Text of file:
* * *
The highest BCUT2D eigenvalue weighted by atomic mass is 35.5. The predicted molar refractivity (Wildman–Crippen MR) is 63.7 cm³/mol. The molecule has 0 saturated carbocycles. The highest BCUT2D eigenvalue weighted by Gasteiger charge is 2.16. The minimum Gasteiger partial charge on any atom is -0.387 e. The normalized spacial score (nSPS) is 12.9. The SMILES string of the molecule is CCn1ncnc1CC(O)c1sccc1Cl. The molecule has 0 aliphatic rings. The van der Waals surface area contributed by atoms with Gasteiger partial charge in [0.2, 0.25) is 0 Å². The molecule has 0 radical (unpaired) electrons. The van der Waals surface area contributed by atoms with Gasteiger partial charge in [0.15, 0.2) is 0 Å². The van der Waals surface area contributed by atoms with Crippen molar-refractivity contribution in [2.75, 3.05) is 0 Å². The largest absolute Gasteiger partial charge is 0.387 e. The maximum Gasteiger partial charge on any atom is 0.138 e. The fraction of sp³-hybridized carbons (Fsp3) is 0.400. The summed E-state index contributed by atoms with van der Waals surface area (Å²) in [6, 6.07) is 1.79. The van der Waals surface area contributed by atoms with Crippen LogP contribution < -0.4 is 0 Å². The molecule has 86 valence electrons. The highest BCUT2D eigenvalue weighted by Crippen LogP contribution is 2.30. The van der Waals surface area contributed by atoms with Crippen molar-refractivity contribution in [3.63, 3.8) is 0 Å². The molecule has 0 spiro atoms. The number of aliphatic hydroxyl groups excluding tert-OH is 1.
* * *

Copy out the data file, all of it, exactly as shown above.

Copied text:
The highest BCUT2D eigenvalue weighted by atomic mass is 35.5. The predicted molar refractivity (Wildman–Crippen MR) is 63.7 cm³/mol. The molecule has 0 saturated carbocycles. The highest BCUT2D eigenvalue weighted by Gasteiger charge is 2.16. The minimum Gasteiger partial charge on any atom is -0.387 e. The normalized spacial score (nSPS) is 12.9. The SMILES string of the molecule is CCn1ncnc1CC(O)c1sccc1Cl. The molecule has 0 aliphatic rings. The van der Waals surface area contributed by atoms with Gasteiger partial charge in [0.2, 0.25) is 0 Å². The molecule has 0 radical (unpaired) electrons. The van der Waals surface area contributed by atoms with Gasteiger partial charge in [0.15, 0.2) is 0 Å². The van der Waals surface area contributed by atoms with Crippen molar-refractivity contribution in [2.75, 3.05) is 0 Å². The largest absolute Gasteiger partial charge is 0.387 e. The maximum Gasteiger partial charge on any atom is 0.138 e. The fraction of sp³-hybridized carbons (Fsp3) is 0.400. The summed E-state index contributed by atoms with van der Waals surface area (Å²) in [6, 6.07) is 1.79. The van der Waals surface area contributed by atoms with Crippen LogP contribution < -0.4 is 0 Å². The molecule has 86 valence electrons. The highest BCUT2D eigenvalue weighted by Crippen LogP contribution is 2.30. The van der Waals surface area contributed by atoms with Crippen molar-refractivity contribution in [3.63, 3.8) is 0 Å². The molecule has 0 spiro atoms. The number of aliphatic hydroxyl groups excluding tert-OH is 1.